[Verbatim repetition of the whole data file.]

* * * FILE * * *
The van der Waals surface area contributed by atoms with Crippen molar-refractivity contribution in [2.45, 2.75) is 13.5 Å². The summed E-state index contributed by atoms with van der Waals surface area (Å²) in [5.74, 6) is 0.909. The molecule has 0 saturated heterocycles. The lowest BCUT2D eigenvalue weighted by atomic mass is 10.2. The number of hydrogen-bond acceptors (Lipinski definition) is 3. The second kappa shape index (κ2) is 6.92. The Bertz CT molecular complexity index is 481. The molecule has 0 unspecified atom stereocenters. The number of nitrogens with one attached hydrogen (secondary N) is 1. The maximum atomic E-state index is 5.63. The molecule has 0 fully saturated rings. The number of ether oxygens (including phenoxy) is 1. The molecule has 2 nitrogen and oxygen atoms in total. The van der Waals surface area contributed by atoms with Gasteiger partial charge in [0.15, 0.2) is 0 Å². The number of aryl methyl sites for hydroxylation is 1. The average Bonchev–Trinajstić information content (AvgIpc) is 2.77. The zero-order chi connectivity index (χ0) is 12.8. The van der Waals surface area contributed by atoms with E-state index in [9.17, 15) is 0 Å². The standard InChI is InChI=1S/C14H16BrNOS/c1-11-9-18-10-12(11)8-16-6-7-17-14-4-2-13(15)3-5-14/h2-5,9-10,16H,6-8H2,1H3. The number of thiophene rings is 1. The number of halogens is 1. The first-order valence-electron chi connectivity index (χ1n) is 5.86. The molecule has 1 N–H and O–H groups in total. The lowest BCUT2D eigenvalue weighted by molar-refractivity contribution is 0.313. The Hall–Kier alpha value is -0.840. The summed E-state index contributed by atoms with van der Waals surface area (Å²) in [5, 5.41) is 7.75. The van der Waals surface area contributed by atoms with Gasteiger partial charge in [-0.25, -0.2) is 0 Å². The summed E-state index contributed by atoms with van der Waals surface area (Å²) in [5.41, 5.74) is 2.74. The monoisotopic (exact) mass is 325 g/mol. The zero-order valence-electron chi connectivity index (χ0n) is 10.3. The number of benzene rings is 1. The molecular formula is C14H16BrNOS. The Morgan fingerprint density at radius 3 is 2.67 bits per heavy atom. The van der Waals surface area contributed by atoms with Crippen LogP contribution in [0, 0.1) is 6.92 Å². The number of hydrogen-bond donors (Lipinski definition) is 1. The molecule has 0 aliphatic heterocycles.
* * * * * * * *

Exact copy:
The van der Waals surface area contributed by atoms with Crippen molar-refractivity contribution in [2.45, 2.75) is 13.5 Å². The summed E-state index contributed by atoms with van der Waals surface area (Å²) in [5.74, 6) is 0.909. The molecule has 0 saturated heterocycles. The lowest BCUT2D eigenvalue weighted by atomic mass is 10.2. The number of hydrogen-bond acceptors (Lipinski definition) is 3. The second kappa shape index (κ2) is 6.92. The Bertz CT molecular complexity index is 481. The molecule has 0 unspecified atom stereocenters. The number of nitrogens with one attached hydrogen (secondary N) is 1. The maximum atomic E-state index is 5.63. The molecule has 0 fully saturated rings. The number of ether oxygens (including phenoxy) is 1. The molecule has 2 nitrogen and oxygen atoms in total. The van der Waals surface area contributed by atoms with Gasteiger partial charge in [0.15, 0.2) is 0 Å². The number of aryl methyl sites for hydroxylation is 1. The average Bonchev–Trinajstić information content (AvgIpc) is 2.77. The zero-order chi connectivity index (χ0) is 12.8. The van der Waals surface area contributed by atoms with E-state index in [9.17, 15) is 0 Å². The standard InChI is InChI=1S/C14H16BrNOS/c1-11-9-18-10-12(11)8-16-6-7-17-14-4-2-13(15)3-5-14/h2-5,9-10,16H,6-8H2,1H3. The number of thiophene rings is 1. The number of halogens is 1. The first-order valence-electron chi connectivity index (χ1n) is 5.86. The molecule has 1 N–H and O–H groups in total. The lowest BCUT2D eigenvalue weighted by molar-refractivity contribution is 0.313. The Hall–Kier alpha value is -0.840. The summed E-state index contributed by atoms with van der Waals surface area (Å²) in [5, 5.41) is 7.75. The van der Waals surface area contributed by atoms with Gasteiger partial charge in [-0.25, -0.2) is 0 Å². The summed E-state index contributed by atoms with van der Waals surface area (Å²) in [5.41, 5.74) is 2.74. The monoisotopic (exact) mass is 325 g/mol. The zero-order valence-electron chi connectivity index (χ0n) is 10.3. The number of benzene rings is 1. The molecular formula is C14H16BrNOS. The Morgan fingerprint density at radius 3 is 2.67 bits per heavy atom. The van der Waals surface area contributed by atoms with Crippen LogP contribution in [0, 0.1) is 6.92 Å². The number of hydrogen-bond donors (Lipinski definition) is 1. The molecule has 0 aliphatic heterocycles.